How to Turn a Microsoft Word Document Into an Ebook (EPUB)

turn Microsoft Word document into ebook EPUB

Note from Jane: This post has been updated to reflect changes in tools available on the market.


So your book is sitting in Microsoft Word, and you’d like to get that material converted into an ebook format you can sell through ebook retailers such as Amazon. Unfortunately, your basic version of Word doesn’t offer that functionality. So what do you do?

If you’re patient and willing to format your Word document carefully, you can use the automated conversion processes of Amazon Kindle, Smashwords, Draft2Digital, Pronoun or similar ebook retailer and distribution services. They want to make it easy for you to get published, so they’ll convert your Word document into an ebook (EPUB) file instantly, as soon as you upload it.

But the results may look terrible. Much depends on the quality and complexity of the document you start with.

Thus, the following list offers workable options I’ve found that (1) don’t involve hugely expensive software, with one possible exception, and (2) don’t get you knee-deep into Word formatting. My assumptions are that you don’t want to become a Microsoft Word ninja and that you may desire to edit your ebook file outside of Word.

Note that most of these methods will only be appropriate if your book is predominantly text, with few images and specific formatting requirements.

Start with Draft2Digital’s free conversion tool

Authors often report the Draft2Digital conversion from Word to EPUB to be the smoothest and easiest they’ve used. Fortunately, you don’t have to distribute through Draft2Digital in order to take advantage of their conversion; their terms of service allow you to set up an account, upload your Word doc, export the EPUB file, then take it elsewhere, to another retailer or distributor. (Not all ebook distributors are so kind in their terms.)

Once you’ve downloaded the EPUB file from the automated conversion process, you may be happy with it exactly as is, or you may want to open it up in Calibre or Sigil to make adjustments. Calibre is a free ebook management software that allows you to edit EPUB files; Sigil is an open-source software for editing EPUB files. They work on both PC and Mac.

Use Amazon’s free tools for creating ebook files

Amazon offers a couple free tools to help you design and format ebook files using Word, but there’s one huge caveat: They will create ebook files that work on Kindle, but they will not be EPUB files. That means that the files you prepare using Amazon’s tools will not work at other retailer or distribution sites, which almost always ask for EPUB format ebook files.

Amazon’s tools include:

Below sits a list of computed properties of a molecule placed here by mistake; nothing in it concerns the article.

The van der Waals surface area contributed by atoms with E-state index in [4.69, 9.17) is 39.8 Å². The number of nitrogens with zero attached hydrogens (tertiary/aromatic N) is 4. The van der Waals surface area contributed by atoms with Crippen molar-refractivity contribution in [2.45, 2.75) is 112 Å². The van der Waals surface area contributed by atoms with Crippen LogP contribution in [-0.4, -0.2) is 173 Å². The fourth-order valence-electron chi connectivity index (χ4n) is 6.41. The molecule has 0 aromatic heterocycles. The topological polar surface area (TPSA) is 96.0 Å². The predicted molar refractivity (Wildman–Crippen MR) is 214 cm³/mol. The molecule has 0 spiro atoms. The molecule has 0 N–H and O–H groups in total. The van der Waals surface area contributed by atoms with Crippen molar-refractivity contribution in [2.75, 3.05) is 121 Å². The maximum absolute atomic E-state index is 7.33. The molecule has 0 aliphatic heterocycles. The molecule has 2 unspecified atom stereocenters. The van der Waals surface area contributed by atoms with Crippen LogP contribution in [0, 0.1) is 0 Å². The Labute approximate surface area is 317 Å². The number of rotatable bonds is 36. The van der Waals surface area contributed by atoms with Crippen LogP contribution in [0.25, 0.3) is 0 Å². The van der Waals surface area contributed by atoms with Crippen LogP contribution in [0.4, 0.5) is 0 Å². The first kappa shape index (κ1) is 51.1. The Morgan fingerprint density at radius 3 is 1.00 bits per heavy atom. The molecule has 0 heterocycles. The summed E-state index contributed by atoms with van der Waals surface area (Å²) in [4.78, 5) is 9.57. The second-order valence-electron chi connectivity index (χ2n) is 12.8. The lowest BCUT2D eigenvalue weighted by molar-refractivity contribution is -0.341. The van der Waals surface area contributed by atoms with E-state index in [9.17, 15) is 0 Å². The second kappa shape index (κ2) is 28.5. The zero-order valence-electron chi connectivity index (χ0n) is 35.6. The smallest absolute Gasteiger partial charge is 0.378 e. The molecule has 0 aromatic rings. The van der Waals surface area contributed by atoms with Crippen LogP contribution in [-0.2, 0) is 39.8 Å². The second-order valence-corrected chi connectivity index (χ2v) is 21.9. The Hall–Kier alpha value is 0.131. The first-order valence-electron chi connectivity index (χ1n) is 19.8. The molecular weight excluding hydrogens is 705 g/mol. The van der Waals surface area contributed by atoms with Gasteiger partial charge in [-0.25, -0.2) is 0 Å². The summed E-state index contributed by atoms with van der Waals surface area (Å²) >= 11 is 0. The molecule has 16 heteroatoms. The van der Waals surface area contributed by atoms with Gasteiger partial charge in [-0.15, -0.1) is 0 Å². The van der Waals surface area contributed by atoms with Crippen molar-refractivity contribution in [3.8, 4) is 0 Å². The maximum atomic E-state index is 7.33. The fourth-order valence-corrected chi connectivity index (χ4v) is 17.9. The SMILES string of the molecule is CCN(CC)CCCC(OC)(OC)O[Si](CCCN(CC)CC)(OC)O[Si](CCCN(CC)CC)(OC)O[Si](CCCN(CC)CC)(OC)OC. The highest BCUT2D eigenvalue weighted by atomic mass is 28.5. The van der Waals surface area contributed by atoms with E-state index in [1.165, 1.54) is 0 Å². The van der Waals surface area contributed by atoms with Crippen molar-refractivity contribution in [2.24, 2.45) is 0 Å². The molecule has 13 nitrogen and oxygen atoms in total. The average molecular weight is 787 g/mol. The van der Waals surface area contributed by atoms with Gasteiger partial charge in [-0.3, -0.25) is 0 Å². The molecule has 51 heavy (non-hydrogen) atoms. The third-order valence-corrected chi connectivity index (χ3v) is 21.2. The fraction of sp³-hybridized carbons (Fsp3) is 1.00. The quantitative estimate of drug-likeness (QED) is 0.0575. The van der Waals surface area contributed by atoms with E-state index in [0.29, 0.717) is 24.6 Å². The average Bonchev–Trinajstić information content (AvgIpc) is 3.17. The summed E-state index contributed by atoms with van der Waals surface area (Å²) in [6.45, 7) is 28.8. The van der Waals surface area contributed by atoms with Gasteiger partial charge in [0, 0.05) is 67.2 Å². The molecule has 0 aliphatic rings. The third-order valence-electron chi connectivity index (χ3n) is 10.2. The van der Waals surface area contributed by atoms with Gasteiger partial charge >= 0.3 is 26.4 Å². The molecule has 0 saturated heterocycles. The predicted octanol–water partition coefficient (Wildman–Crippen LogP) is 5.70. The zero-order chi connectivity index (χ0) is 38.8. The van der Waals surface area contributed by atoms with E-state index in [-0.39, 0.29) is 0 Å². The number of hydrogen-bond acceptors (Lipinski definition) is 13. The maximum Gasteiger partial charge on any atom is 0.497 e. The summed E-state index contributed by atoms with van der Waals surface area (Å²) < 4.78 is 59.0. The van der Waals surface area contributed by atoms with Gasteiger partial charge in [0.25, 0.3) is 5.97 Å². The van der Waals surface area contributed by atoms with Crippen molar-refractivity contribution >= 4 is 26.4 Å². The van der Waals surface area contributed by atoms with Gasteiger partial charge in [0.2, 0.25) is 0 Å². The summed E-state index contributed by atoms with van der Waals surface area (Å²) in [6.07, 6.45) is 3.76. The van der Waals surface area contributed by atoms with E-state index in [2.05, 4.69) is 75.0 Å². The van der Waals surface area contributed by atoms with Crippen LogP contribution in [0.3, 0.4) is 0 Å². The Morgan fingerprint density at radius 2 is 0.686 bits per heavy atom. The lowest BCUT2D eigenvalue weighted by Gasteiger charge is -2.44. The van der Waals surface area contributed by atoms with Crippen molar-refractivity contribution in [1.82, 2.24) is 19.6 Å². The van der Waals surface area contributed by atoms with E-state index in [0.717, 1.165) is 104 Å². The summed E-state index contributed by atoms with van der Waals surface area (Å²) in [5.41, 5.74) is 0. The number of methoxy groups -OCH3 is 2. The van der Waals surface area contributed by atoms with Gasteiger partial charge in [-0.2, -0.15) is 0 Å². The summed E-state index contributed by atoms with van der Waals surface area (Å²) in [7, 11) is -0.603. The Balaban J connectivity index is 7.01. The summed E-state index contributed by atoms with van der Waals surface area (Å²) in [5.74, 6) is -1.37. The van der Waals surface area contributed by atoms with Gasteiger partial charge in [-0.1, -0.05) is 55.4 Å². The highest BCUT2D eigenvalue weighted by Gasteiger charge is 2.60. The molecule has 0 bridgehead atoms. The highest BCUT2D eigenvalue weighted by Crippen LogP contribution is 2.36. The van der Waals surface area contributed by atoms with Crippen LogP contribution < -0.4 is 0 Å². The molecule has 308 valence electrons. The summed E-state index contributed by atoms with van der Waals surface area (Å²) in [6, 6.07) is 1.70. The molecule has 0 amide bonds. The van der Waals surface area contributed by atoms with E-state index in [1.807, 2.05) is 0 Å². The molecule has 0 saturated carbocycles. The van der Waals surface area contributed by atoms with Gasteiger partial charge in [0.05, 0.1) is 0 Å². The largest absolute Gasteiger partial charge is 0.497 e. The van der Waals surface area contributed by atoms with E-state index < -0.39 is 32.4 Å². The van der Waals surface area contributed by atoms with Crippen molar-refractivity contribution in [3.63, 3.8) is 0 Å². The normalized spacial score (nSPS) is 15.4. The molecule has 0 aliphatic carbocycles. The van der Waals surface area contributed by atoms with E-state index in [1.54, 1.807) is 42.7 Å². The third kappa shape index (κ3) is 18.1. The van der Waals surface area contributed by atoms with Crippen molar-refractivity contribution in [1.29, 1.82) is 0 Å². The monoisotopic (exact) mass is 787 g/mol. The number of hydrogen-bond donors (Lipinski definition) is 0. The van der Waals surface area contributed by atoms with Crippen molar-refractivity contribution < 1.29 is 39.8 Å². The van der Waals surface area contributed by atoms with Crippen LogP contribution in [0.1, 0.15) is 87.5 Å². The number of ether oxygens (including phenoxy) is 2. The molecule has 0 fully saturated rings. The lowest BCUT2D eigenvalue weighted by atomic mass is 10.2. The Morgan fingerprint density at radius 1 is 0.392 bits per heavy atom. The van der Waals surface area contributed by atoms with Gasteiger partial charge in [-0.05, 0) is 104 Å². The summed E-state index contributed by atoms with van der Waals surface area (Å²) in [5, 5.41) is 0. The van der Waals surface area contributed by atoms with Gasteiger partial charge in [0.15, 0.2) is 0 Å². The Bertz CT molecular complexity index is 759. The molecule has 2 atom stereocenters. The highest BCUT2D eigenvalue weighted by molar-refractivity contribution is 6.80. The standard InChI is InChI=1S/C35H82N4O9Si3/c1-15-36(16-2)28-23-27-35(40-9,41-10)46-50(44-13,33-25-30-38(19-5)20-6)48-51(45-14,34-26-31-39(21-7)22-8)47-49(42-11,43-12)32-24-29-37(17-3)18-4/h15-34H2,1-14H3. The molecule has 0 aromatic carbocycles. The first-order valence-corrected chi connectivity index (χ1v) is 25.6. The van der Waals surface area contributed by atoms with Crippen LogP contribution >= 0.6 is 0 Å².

• Kindle Create. This is a free software you can download (for Mac or PC) and use to preview and edit your book. You start with either a Word document or PDF file.
  • Kindle Create Add-in for Microsoft Word. This is a free plugin for Microsoft Word users that allows you much of the functionality found in the stand-alone software, but right in Word. Currently it’s only available for PC users.

Use Reedsy’s free cloud-based editing tools

Reedsy is best known as a freelance marketplace where you can find editors and other publishing professionals help you edit, publish, and promote your work. They also offer a suite of editing and collaboration tools that can help you format and export EPUB files out of their cloud-based system. The functionality is so far limited, but—as before—you can load up your EPUB in another software, such as Calibre or Sigil, to make further adjustments if you don’t want to keep working in Reedsy.

The drawback: You can’t import your Word file into Reedsy. So if your book is in multiple Word files, you’ll have a very large copy-and-paste job ahead of you. They explain the process here.

For Mac users: Vellum ($)

One of the most beloved tools of indie authors, Vellum is an intuitive software that helps you design, format, and export great-looking ebooks, in EPUB format. It allows you to start by uploading Word documents (among others). However, it will cost you. While the software is free to download, being able to export your files will cost you a one-time fee of $199. This option makes the most sense for authors who expect to be producing multiple ebook files over many months or years.

Dump your Word doc into some other word processor that can export EPUB files

If you own or use any of the following tools:

  • Apple Pages
  • Scrivener
  • Google Docs

… then you can export your document as an EPUB file. Sometimes it’s not a bad idea to take your Microsoft Word document, import it into or open it inside another one of these systems, then see how well it exports as EPUB.

For unafraid and adventurous Mac users: Sigil

As mentioned earlier, Sigil is a free, open-source editor for EPUB (ebook) files. Probably the most difficult part of using Sigil is identifying how to download and install it, since it’s on Github and isn’t exactly marketed to the average non-tech consumer.

However, once you have the application installed, it’s not difficult to work with if you know a little HTML. If you can use WordPress—or even if you’re comfortable with Microsoft Word’s quirks—you can probably handle Sigil once your content is imported properly. It’s a very lightweight software. (Here’s a user guide.)

To use Sigil, you can’t start with a Word file, but it can handle text files. So what you need to do is appropriately prepare your Word files to import into Sigil while retaining your basic formatting. This process requires using Mac’s TextEdit software, which is installed for free on every Mac. (PC users: Sorry, I haven’t found an equivalent way to do this using PC software.)

  1. Open TextEdit preferences.